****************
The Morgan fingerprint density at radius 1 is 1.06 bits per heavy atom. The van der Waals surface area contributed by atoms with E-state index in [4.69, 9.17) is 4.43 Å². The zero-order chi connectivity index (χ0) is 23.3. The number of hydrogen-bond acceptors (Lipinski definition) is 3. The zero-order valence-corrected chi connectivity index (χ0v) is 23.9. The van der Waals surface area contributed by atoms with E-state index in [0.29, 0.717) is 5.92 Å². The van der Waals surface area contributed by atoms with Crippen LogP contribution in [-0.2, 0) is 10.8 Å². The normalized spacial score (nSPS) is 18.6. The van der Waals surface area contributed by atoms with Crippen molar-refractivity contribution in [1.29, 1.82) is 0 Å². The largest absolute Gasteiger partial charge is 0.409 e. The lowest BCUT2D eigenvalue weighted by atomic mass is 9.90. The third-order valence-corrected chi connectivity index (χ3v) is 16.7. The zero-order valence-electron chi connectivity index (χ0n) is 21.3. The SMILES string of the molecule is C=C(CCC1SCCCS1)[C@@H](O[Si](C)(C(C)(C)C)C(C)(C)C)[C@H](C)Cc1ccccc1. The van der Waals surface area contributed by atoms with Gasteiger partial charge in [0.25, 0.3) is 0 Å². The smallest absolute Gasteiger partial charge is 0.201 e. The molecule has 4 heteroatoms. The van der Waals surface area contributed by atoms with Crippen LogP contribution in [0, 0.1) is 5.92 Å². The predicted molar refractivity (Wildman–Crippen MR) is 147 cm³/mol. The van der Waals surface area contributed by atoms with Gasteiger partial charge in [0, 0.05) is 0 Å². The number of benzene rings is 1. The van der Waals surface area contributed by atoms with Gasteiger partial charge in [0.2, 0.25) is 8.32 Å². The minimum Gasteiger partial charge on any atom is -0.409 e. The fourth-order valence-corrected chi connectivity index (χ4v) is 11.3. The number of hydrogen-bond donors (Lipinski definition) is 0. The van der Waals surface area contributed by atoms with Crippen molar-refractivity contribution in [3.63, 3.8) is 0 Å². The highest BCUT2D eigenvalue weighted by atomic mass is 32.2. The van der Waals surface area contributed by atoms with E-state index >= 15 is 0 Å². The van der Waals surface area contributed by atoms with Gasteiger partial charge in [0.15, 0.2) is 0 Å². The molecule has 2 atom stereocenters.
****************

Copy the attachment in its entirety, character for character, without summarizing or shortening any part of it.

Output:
The Morgan fingerprint density at radius 1 is 1.06 bits per heavy atom. The van der Waals surface area contributed by atoms with E-state index in [4.69, 9.17) is 4.43 Å². The zero-order chi connectivity index (χ0) is 23.3. The number of hydrogen-bond acceptors (Lipinski definition) is 3. The zero-order valence-corrected chi connectivity index (χ0v) is 23.9. The van der Waals surface area contributed by atoms with E-state index in [0.29, 0.717) is 5.92 Å². The van der Waals surface area contributed by atoms with Crippen LogP contribution in [-0.2, 0) is 10.8 Å². The normalized spacial score (nSPS) is 18.6. The van der Waals surface area contributed by atoms with Crippen molar-refractivity contribution in [1.29, 1.82) is 0 Å². The largest absolute Gasteiger partial charge is 0.409 e. The lowest BCUT2D eigenvalue weighted by atomic mass is 9.90. The third-order valence-corrected chi connectivity index (χ3v) is 16.7. The zero-order valence-electron chi connectivity index (χ0n) is 21.3. The SMILES string of the molecule is C=C(CCC1SCCCS1)[C@@H](O[Si](C)(C(C)(C)C)C(C)(C)C)[C@H](C)Cc1ccccc1. The van der Waals surface area contributed by atoms with Gasteiger partial charge in [0.25, 0.3) is 0 Å². The smallest absolute Gasteiger partial charge is 0.201 e. The molecule has 4 heteroatoms. The van der Waals surface area contributed by atoms with Crippen LogP contribution in [0, 0.1) is 5.92 Å². The predicted molar refractivity (Wildman–Crippen MR) is 147 cm³/mol. The van der Waals surface area contributed by atoms with Gasteiger partial charge in [0, 0.05) is 0 Å². The number of benzene rings is 1. The van der Waals surface area contributed by atoms with Gasteiger partial charge in [0.2, 0.25) is 8.32 Å². The minimum Gasteiger partial charge on any atom is -0.409 e. The fourth-order valence-corrected chi connectivity index (χ4v) is 11.3. The number of hydrogen-bond donors (Lipinski definition) is 0. The van der Waals surface area contributed by atoms with Crippen molar-refractivity contribution in [3.63, 3.8) is 0 Å². The highest BCUT2D eigenvalue weighted by atomic mass is 32.2. The van der Waals surface area contributed by atoms with E-state index >= 15 is 0 Å². The van der Waals surface area contributed by atoms with Gasteiger partial charge in [0.15, 0.2) is 0 Å². The molecule has 2 atom stereocenters.